Hitler sent 3 million of his troops to the Soviet Union on June 22, 1941, in a surprise attack designed to take the region over in fewer than three months. But soldiers were still there when Russia's frigid winter set in, and the troops were desperately low on winter gear like gloves, hats, long johns, and coats. Clothing rationing over the two years prior meant there was little to send in from Germany, and almost nothing could be stolen from the invaded Russians and Poles.
German troops succumbed to the weather, losing eyelids, limbs, noses, and even hair to the heavy frosts. The forces were severely weakened. The troops precariously arrived in Moscow in early December, only to be stopped by Soviet counterattacks and forced to embark on a desperately slow retreat. Ultimately the Germans were able to restore some of their might; operations ceased by 1942. The takeover, coined Barbarossa, had ultimately not succeeded, and Nazi Germany's two-front war was beginning to lose steam.
In order to successfully pull off the initially planned invasion of France on June 5, 1944, General Dwight D. Eisenhower needed certain very important weather events to happen at the same time: low tide so soldiers could see and dismantle mines placed in the water by the Germans, a full moon without cloud cover to help with visibilities, and little wind. Eisenhower got no such weather report from weather forecasts, and all but one of his meteorologist teams thought June 5 would not work. The general considered postponing the invasion by two weeks to the next proper alignment of the moon and tides, but one meteorologist—Group Capt. James Stagg—advised postponing things by just one day. Eisenhower listened, famously saying “OK, we'll go,” and the invasion of Normandy happened on June 6. Allies had also cracked the Enigma code of the Germans, allowing them to discover the Axis forces anticipated bad weather June 6 and therefore did not expect an attack from the Allies. The D-Day invasion stands as a major turning point in World War II and a direct line to the liberation of France and the defeat of Germany by the following year.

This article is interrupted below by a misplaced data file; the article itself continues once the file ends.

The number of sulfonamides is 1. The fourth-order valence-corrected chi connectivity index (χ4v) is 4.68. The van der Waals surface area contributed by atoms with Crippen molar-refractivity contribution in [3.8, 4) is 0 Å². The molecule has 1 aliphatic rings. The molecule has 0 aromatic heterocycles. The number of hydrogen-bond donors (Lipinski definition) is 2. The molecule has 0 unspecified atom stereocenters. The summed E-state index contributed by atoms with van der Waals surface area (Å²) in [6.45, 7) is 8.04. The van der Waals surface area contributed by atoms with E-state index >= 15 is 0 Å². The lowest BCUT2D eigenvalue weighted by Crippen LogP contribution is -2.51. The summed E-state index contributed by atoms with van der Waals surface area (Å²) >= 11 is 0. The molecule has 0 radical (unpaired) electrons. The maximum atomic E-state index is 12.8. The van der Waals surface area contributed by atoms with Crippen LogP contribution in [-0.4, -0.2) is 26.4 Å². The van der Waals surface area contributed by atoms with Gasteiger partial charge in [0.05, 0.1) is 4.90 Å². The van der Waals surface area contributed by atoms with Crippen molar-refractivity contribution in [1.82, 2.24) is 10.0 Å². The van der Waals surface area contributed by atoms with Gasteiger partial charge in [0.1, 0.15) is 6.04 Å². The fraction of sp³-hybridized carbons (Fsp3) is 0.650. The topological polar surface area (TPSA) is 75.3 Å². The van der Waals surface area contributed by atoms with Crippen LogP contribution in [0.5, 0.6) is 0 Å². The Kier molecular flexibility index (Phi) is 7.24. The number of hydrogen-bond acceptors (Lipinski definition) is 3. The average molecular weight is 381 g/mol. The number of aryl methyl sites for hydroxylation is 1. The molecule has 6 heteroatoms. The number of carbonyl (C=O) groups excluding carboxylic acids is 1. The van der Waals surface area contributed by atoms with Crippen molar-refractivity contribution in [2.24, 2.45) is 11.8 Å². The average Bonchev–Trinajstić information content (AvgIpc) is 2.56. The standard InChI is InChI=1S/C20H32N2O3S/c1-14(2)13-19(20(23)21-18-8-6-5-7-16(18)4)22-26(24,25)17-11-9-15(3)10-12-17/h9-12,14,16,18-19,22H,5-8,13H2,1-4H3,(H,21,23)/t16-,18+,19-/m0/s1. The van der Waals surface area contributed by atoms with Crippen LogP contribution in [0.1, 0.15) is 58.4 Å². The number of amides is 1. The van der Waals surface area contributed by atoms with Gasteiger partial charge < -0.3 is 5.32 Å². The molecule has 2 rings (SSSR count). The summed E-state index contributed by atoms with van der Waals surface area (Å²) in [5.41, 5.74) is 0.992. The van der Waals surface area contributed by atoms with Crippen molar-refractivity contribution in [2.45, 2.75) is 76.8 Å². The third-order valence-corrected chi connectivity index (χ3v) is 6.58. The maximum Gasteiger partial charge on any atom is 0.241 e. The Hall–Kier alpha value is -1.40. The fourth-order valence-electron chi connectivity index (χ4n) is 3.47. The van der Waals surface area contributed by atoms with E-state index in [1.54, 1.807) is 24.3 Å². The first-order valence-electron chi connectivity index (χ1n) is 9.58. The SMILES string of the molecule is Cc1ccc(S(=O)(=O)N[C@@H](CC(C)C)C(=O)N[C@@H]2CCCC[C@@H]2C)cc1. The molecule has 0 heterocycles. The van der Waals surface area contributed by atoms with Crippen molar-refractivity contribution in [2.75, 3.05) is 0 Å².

Sunshine over Hiroshima on Aug. 6, 1945, meant the skies were clear for the first nuclear weapon ever to be used in war to be dropped from overhead, killing 146,000 people over the course of the next four months and sparing Hiroshima's back-up target of Kokura, which was blanketed in cloud cover from the blast.
Kokura dodged tragedy again just days later, when the second nuclear weapon was already loaded in a B-29 destined for the town but not dropped because of overcast skies, drifting smoke, and obscured visibility from coal tar being intentionally burned by the Yahata Steel Works. Low on fuel after several passes over the town, the bomb ended up being dropped over the backup city of Nagasaki on Aug. 9., where upwards of 80,000 people were killed.
The Clean Air Act—among the most comprehensive air-quality bills throughout the world—was passed in 1963, following the 1955 signing of the Air Pollution Control Act. But the beginnings of such legislation came from Donora, Pa., where an “air inversion” in 1948 goes down in history as one of the worst air pollution disasters in the United States. It caused breathing issues for more than 40% of the 14,000-person population in the mill town.